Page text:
Friday, March 29, 2013

You Don't Have to be "Excited" About Failure and Rejection

I read a post the other day at one of my favorite blogs, The Write Practice. I love this blog -- they post digestible writing advice and prompts so that you can practice what you've just read. The post for that day was, "Why You Should Be Excited About Failure and Rejection."

On the one hand, I have to admire the genius of that title. It's a lesson in getting people to read on. "I should be excited about failure and rejection? Whaaaaat? How could I be excited about that? I must read it and find out what they could possibly mean!"

I did read it, and they did give their usual dose of great advice: everyone is scared, rejection isn't the end of the world, don't try to be perfect because no one is, use fear as a motivator, and learn from failure. It's definitely worth reading if you need a bit of a lift.

But. That does not mean I have to be excited about failure and rejection. In today's competitive writing/publishing/social media environment, I think rejection hits a lot harder.

And that's OK.

It's OK not to get excited about failure and rejection. My point is not to lambast The Write Practice's article -- it's a great article. (Read it.) My point is that your feelings of disappointment, depression, failure, glumness, resignation, or rejection blues are perfectly valid. You should not feel ashamed of rejection; everyone is rejected at least once in their life.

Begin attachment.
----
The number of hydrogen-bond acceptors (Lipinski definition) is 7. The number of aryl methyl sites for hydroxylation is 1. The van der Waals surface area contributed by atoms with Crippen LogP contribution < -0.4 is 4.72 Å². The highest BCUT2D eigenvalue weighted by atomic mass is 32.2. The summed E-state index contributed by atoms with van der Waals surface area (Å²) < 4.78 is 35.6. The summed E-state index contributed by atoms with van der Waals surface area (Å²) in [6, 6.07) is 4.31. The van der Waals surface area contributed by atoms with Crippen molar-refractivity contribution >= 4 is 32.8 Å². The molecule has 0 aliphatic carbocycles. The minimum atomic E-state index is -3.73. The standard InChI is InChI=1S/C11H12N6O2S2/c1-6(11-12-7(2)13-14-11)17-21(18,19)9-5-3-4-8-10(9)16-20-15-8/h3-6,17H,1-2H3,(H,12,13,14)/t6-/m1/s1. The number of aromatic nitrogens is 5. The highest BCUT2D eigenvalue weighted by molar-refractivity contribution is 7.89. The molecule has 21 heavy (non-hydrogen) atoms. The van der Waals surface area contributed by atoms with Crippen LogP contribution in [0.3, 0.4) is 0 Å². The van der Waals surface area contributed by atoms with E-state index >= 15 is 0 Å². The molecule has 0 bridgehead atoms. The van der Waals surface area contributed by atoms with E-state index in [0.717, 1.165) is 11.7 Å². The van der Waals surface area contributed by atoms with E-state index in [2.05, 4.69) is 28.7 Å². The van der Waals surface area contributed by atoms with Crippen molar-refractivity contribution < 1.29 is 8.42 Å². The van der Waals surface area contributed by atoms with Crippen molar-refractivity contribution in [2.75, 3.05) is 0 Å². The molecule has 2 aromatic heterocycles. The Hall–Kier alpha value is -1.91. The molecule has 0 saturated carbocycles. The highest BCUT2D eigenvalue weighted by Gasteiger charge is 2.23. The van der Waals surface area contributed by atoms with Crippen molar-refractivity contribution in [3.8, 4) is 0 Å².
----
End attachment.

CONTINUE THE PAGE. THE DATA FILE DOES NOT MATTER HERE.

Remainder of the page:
You should also never feel ashamed of feeling bad about it. Rejection should feel bad. That's normal. On top of all the pressure put on today's writers, no one needs the additional pressure of being happy all the damn time. Of being excited about rejection because, in the long list of things writers are supposed to be, "positive, peppy, and excited" are also expected of us. That's not healthy. 

Also, if you suffer from depression or what have you, it's downright insulting to have someone tell you what you "should" feel. Even if the message is said with the best of intentions, it sounds like it devalues, makes light of, or invalidates your feelings. It's like Lisa Boncheck Adams, cancer and health blogger, says -- when people say, "Wow! You're in remission? You should feel great!" she knows they mean well. But all she feels is resentment. Words are tricky things.

It's OK to feel bad. I am slowly learning this. Part of the reason I sometimes feel blue, down, and/or depressed is that I was constantly told, "It's not OK to feel bad, and if you do, hide it." I was always expected to put up a good front, a good show, and perform well no matter what.

I think my most "exciting" rejection was getting B-listed for Columbia University. Getting B-listed for Columbia is still pretty darn good. However, Columbia was my dream school, and I was still extremely disappointed. In retrospect, it was probably good that I didn't get accepted because I never would have been able to afford it -- and that would have been a much more depressing outcome. Like the time I got a scholarship to a NYC summer film program and still couldn't afford it. Yeah, that sucked.

Rejection happens. It never feels good, nor should it. It doesn't have to crush you -- but by all means, you don't have to be happy about it either.